1. The plaintiff in the suit claims as reversioner after the death of Joy Tara, widow of one Ganga Prosad Dhar, and the defendants claim under certain conveyances said to have been executed during her life-time. The plaintiff's claim has been decreed by both the lower Courts and it is the defendant who now appeals. We have heard this appeal at great length for the greater part of the day with the result that, in my opinion, that decision which has been arrived at by both the lower Courts is the correct one.
2. The decision of the Subordinate Judge has been attacked upon two grounds, first, that of limitation, it being contended that the defendants as the purchasers-in-interest had been in adverse possession for more than 50 years and that thereby they acquired a title which was not defeasible by the plaintiff. The lower Appellate Court has held that the title' of Joy Tara and of the reversioner was not extinguished by limitation and this finding has been impugned as erroneous in law The way in which this point is sought to be made out is this.' The learned Judge has stated that Act IX of 1871 came into operation on the 1st July 1871 and if that be so, then it is conceded that there is nothing in the point which the appellant raises before us. But it is contended that the learned Judge is wrong in holding that the Act came into operation on the 1st July 1871 and that, upon a proper construction of the Act, it should be held that it came into operation on the 1st day of April 1873.
3. Now, in the first place, it is to be observed that even if this argument were correct, it will only affect the first of the conveyances to which I have referred; for, according to the facts recited, after the suit of 1854 the reversioners alleging that they were in possession are said to have sold 2-annas to Hamidullah or Furkhan on the 12th January 1860 and 4-annas are said to be sold by the same persons to the same parties on the 18th December 1863, and it was after this date that the remaining 10-annas were granted out to these persons in ijara. Even if the Act be held to have come into force on the 1st April 1873, 12 years had not elapsed at that time from the date of the second and third of the conveyances to which I have referred.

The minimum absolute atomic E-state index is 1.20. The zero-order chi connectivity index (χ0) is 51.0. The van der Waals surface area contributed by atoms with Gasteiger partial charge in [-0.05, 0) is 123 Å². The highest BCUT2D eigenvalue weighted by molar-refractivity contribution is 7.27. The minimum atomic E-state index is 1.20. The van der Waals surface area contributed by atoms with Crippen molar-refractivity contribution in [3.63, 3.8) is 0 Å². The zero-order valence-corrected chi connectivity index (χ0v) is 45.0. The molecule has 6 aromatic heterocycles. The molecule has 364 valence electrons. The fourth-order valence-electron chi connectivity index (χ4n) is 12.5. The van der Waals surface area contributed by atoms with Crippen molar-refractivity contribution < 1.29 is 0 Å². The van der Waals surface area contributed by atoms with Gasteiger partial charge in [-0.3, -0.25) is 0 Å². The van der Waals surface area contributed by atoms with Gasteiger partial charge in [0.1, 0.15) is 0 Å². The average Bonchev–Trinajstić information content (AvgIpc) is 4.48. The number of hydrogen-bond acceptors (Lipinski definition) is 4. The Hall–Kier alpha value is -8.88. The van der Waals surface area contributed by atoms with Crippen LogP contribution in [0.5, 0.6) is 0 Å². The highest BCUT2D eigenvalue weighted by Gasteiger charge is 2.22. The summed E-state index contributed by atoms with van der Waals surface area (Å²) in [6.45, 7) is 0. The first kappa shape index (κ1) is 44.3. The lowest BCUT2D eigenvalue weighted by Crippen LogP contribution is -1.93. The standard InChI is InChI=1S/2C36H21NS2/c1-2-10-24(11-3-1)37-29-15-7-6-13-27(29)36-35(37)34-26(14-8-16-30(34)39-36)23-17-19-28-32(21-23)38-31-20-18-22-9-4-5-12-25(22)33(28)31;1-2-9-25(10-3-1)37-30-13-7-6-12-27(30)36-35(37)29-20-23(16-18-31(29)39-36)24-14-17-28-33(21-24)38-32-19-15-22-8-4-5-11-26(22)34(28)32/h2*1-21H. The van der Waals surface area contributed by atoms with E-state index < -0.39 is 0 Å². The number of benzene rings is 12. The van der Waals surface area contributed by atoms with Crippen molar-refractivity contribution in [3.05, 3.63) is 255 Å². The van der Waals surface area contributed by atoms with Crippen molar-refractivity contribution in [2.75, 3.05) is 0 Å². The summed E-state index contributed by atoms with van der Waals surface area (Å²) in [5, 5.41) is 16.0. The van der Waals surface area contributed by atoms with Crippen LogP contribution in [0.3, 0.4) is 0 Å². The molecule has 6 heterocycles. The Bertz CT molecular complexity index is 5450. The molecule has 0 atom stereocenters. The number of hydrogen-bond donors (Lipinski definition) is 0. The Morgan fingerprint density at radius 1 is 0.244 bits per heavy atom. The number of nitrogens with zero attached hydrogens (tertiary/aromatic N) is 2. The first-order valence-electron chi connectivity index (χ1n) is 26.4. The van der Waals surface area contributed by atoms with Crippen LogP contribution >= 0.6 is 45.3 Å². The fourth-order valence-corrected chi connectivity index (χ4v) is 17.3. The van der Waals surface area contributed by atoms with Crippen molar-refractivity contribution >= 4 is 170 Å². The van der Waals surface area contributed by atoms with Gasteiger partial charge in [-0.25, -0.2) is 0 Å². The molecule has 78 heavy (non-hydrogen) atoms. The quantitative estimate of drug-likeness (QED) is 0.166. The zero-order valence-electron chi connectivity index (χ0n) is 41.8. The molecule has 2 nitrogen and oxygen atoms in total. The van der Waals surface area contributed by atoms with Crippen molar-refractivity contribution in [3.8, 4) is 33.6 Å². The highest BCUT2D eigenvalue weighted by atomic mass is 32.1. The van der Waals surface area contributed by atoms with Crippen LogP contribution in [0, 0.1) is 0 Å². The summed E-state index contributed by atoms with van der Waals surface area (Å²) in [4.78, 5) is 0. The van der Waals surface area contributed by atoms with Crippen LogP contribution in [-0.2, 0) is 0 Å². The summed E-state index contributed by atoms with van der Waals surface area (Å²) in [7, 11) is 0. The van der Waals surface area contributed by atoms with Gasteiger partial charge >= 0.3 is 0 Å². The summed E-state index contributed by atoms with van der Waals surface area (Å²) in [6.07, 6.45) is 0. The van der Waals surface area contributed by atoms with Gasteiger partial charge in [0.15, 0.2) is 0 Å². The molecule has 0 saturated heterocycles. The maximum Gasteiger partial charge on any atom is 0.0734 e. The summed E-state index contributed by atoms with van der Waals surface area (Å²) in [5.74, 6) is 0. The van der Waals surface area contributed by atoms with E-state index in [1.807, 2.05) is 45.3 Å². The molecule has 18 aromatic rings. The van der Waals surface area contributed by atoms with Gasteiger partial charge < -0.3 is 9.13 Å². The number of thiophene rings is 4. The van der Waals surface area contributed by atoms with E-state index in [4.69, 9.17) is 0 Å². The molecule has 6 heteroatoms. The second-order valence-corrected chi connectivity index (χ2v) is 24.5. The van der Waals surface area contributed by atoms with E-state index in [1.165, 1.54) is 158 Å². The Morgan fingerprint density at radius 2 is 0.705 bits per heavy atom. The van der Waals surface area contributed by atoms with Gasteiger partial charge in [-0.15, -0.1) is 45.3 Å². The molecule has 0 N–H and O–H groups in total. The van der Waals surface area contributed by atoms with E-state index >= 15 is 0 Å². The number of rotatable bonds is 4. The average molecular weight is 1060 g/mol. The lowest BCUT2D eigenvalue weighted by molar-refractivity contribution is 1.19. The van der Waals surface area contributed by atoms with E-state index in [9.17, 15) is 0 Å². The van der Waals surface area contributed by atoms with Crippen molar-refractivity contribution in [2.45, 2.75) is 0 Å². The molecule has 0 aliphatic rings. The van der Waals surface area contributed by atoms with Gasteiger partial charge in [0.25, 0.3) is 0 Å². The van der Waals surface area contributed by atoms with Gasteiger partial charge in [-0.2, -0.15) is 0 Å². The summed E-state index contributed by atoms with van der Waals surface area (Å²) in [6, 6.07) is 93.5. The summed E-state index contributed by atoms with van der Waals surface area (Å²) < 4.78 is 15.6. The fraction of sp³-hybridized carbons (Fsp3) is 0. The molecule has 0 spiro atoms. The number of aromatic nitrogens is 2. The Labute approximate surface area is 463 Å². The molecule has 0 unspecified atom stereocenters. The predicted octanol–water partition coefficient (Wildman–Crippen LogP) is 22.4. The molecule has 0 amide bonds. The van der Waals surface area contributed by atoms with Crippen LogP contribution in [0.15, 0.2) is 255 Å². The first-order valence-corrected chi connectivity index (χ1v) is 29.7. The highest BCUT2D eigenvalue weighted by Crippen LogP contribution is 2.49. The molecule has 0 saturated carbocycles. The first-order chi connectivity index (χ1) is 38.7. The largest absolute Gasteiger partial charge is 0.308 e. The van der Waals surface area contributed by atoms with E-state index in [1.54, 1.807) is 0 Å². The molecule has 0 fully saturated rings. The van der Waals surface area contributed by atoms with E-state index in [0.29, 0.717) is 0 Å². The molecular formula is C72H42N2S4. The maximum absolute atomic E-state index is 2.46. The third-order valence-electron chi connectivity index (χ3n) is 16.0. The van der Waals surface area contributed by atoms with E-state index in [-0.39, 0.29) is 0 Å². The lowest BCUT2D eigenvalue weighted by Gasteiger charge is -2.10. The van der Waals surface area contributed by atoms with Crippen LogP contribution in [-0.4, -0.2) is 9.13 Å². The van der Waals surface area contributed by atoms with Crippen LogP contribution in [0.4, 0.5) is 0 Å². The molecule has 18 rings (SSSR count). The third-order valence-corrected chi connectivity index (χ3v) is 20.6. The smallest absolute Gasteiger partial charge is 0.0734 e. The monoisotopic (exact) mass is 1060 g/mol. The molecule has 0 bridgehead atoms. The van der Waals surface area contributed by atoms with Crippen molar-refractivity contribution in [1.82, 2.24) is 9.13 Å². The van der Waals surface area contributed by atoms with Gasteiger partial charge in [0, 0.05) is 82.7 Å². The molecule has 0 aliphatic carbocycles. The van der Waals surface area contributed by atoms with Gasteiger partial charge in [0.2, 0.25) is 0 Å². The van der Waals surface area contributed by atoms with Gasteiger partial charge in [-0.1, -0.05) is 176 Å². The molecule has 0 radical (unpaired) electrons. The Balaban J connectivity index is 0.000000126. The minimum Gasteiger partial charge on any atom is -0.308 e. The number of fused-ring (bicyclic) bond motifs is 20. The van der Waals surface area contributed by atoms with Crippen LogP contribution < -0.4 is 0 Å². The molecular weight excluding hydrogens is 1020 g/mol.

4. It is not necessary, however, to decide in this case whether the construction upon this Act by the learned Pleader for the appellant is correct or whether, as the learned Pleader for the respondent contends, that the Act by its plain terms provides that it shall come into force on the 1st day of July 1871 but shall not apply to suits instituted before the 1st April 1873, it being pointed out in connection with this argument that there was in fact no such suit. The learned Pleader for the appellant relies on the case of Drobomoyi Gupta v. C.T. Davis 14 C. 323 at p. 344. On the other hand, reference is made to the decision in Joyram Loot v. Pani Ram Dhoba 8 C.L.R. 54 which held that the proviso which I have mentioned refers only to suits actually instituted on the 1st April 1873. It is not necessary to consider this point because it can only arise if, as a matter of fact, possession was had under these documents and as regards that, we have the finding of fact of the lower Appellate Court that there is not sufficient evidence to enable it to hold that after execution the purchaser had possession of the purchased property. This disposes, therefore, of the question of limitation.